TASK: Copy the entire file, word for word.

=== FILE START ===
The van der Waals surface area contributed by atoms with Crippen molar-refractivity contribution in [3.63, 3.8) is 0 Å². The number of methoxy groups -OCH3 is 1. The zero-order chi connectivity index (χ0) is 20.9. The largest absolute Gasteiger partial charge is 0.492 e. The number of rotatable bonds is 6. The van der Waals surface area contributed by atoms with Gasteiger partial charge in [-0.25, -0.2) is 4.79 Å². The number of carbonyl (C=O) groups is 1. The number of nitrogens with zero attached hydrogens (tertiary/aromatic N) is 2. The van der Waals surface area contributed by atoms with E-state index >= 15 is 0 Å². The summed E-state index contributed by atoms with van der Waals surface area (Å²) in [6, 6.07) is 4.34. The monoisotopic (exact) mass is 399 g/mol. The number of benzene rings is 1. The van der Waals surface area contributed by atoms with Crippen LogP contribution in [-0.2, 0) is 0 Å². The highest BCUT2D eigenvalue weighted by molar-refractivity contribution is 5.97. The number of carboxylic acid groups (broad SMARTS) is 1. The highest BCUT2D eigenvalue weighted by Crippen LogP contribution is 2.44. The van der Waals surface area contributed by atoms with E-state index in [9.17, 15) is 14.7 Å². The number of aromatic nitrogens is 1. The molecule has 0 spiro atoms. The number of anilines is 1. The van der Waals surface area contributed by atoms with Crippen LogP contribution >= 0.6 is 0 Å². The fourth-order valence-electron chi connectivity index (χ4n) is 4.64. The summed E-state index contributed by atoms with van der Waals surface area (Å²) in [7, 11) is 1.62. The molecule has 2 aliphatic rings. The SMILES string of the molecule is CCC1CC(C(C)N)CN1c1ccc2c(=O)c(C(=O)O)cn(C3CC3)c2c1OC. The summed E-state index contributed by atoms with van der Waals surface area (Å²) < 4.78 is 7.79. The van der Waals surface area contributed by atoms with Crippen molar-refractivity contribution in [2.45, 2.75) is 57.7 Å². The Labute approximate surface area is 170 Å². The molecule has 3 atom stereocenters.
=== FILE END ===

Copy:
The van der Waals surface area contributed by atoms with Crippen molar-refractivity contribution in [3.63, 3.8) is 0 Å². The number of methoxy groups -OCH3 is 1. The zero-order chi connectivity index (χ0) is 20.9. The largest absolute Gasteiger partial charge is 0.492 e. The number of rotatable bonds is 6. The van der Waals surface area contributed by atoms with Gasteiger partial charge in [-0.25, -0.2) is 4.79 Å². The number of carbonyl (C=O) groups is 1. The number of nitrogens with zero attached hydrogens (tertiary/aromatic N) is 2. The van der Waals surface area contributed by atoms with E-state index >= 15 is 0 Å². The summed E-state index contributed by atoms with van der Waals surface area (Å²) in [6, 6.07) is 4.34. The monoisotopic (exact) mass is 399 g/mol. The number of benzene rings is 1. The van der Waals surface area contributed by atoms with Crippen LogP contribution in [-0.2, 0) is 0 Å². The highest BCUT2D eigenvalue weighted by molar-refractivity contribution is 5.97. The number of carboxylic acid groups (broad SMARTS) is 1. The highest BCUT2D eigenvalue weighted by Crippen LogP contribution is 2.44. The van der Waals surface area contributed by atoms with E-state index in [9.17, 15) is 14.7 Å². The number of aromatic nitrogens is 1. The molecule has 0 spiro atoms. The number of anilines is 1. The van der Waals surface area contributed by atoms with Crippen LogP contribution >= 0.6 is 0 Å². The fourth-order valence-electron chi connectivity index (χ4n) is 4.64. The summed E-state index contributed by atoms with van der Waals surface area (Å²) in [7, 11) is 1.62. The molecule has 2 aliphatic rings. The SMILES string of the molecule is CCC1CC(C(C)N)CN1c1ccc2c(=O)c(C(=O)O)cn(C3CC3)c2c1OC. The summed E-state index contributed by atoms with van der Waals surface area (Å²) < 4.78 is 7.79. The van der Waals surface area contributed by atoms with Crippen molar-refractivity contribution in [2.45, 2.75) is 57.7 Å². The Labute approximate surface area is 170 Å². The molecule has 3 atom stereocenters.